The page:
Quickstart Guide

First, congratulations on picking hyper for your HTTP needs. hyper is the premier (and, as far as we’re aware, the only) Python HTTP/2 library, as well as a very serviceable HTTP/1.1 library.

In this section, we’ll walk you through using hyper.

Installing hyper

To begin, you will need to install hyper. This can be done like so:

$ pip install hyper

If pip is not available to you, you can try:

$ easy_install hyper

If that fails, download the library from its GitHub page and install it using:

$ python setup.py install

Installation Requirements

The HTTP/2 specification requires very modern TLS support from any compliant implementation. When using Python 3.4 and later this is automatically provided by the standard library. For earlier releases of Python, we use PyOpenSSL to provide the TLS support we need.

Unfortunately, this is not always totally trivial. You will need to build PyOpenSSL against a version of OpenSSL that is at least 1.0.1, and to do that you’ll actually need to obtain that version of OpenSSL.

To install against the relevant version of OpenSSL for your system, follow the instructions from the cryptography project, replacing references to cryptography with hyper.

Making Your First HTTP Request

With hyper installed, you can start making HTTP/2 requests. For the rest of these examples, we’ll use http2bin.org, a HTTP/1.1 and HTTP/2 testing service.

Begin by getting the homepage:

>>> from hyper import HTTPConnection
>>> c = HTTPConnection('http2bin.org')
>>> c.request('GET', '/')
>>> resp = c.get_response()

Used in this way, hyper behaves exactly like http.client. You can make sequential requests using the exact same API you’re accustomed to. The only difference is that HTTPConnection.request() may return a value, unlike the equivalent http.client function. If present, the return value is the HTTP/2 stream identifier. If you’re planning to use hyper in this very simple way, you can choose to ignore it, but it’s potentially useful. We’ll come back to it.

Once you’ve got the data, things diverge a little bit:

>>> resp.headers['content-type']
[b'text/html; charset=utf-8']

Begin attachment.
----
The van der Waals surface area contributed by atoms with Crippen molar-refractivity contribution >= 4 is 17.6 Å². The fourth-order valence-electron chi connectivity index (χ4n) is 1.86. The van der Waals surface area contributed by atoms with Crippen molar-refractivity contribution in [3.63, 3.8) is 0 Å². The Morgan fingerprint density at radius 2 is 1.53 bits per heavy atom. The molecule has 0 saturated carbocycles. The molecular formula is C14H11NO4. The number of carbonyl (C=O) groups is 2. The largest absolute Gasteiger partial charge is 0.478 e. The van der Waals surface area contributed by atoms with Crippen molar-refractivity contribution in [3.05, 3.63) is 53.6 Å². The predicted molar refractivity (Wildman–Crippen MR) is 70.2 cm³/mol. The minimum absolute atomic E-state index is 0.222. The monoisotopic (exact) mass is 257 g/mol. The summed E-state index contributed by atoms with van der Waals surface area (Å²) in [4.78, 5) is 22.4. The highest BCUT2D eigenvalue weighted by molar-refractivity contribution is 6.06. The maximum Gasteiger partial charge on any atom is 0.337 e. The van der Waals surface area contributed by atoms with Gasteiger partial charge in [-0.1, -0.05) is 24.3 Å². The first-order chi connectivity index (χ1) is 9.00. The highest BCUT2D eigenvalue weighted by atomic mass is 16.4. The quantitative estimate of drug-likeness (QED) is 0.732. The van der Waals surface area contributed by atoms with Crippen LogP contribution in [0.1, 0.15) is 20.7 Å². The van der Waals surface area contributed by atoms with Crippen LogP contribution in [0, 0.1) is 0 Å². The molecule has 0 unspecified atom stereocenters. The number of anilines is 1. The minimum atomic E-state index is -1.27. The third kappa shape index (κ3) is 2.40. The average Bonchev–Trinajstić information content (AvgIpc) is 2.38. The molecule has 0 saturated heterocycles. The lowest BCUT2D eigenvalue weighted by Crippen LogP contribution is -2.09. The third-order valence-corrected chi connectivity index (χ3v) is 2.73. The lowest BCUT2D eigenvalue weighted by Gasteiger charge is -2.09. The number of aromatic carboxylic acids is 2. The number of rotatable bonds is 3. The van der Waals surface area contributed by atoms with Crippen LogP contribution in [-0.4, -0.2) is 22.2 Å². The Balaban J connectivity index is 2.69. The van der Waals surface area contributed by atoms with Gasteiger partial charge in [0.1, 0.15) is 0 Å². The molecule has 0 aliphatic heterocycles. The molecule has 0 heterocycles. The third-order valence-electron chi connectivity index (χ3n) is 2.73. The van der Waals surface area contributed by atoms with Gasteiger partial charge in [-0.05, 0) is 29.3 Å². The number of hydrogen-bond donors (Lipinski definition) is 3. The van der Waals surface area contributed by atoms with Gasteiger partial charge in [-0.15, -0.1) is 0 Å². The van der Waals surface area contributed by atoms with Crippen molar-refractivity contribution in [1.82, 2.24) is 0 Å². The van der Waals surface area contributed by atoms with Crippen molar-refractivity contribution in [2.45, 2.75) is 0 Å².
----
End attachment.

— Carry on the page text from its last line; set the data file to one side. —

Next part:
>>> resp.headers
HTTPHeaderMap([(b'server', b'h2o/1.0.2-alpha1')...
>>> resp.status

If http2bin had compressed the response body then hyper would automatically decompress that body for you, no input required. This means you can always get the body by simply reading it:

>>> body = resp.read()
b'<!DOCTYPE html>\n<!--[if IE 8]><html clas ....

That’s all it takes.


In HTTP/2, connections are divided into multiple streams. Each stream carries a single request-response pair. You may start multiple requests before reading the response from any of them, and switch between them using their stream IDs.

For example:

>>> from hyper import HTTPConnection
>>> c = HTTPConnection('http2bin.org')
>>> first = c.request('GET', '/get', headers={'key': 'value'})
>>> second = c.request('POST', '/post', body=b'hello')
>>> third = c.request('GET', '/ip')
>>> second_response = c.get_response(second)
>>> first_response = c.get_response(first)
>>> third_response = c.get_response(third)

hyper will ensure that each response is matched to the correct request.


When you use the HTTPConnection object, you don’t have to know in advance whether your service supports HTTP/2 or not. If it doesn’t, hyper will transparently fall back to HTTP/1.1.

You can tell the difference: if request returns a stream ID, then the connection is using HTTP/2: if it returns None, then HTTP/1.1 is being used.

Generally, though, you don’t need to care.

Requests Integration

Do you like requests? Of course you do, everyone does! It’s a shame that requests doesn’t support HTTP/2 though. To rectify that oversight, hyper provides a transport adapter that can be plugged directly into Requests, giving it instant HTTP/2 support.

Using hyper with requests is super simple:

>>> import requests
>>> from hyper.contrib import HTTP20Adapter
>>> s = requests.Session()
>>> s.mount('https://http2bin.org', HTTP20Adapter())
>>> r = s.get('https://http2bin.org/get')
>>> print(r.status_code)

This transport adapter is subject to all of the limitations that apply to hyper, and provides all of the goodness of requests.

HTTPie Integration

HTTPie is a popular tool for making HTTP requests from the command line, as an alternative to the ever-popular cURL. Collaboration between the hyper authors and the HTTPie authors allows HTTPie to support making HTTP/2 requests.

To add this support, follow the instructions in the GitHub repository.

hyper CLI

For testing purposes, hyper provides a command-line tool that can make HTTP/2 requests directly from the CLI. This is useful for debugging purposes, and to avoid having to use the Python interactive interpreter to execute basic queries.

For more information, see the CLI section.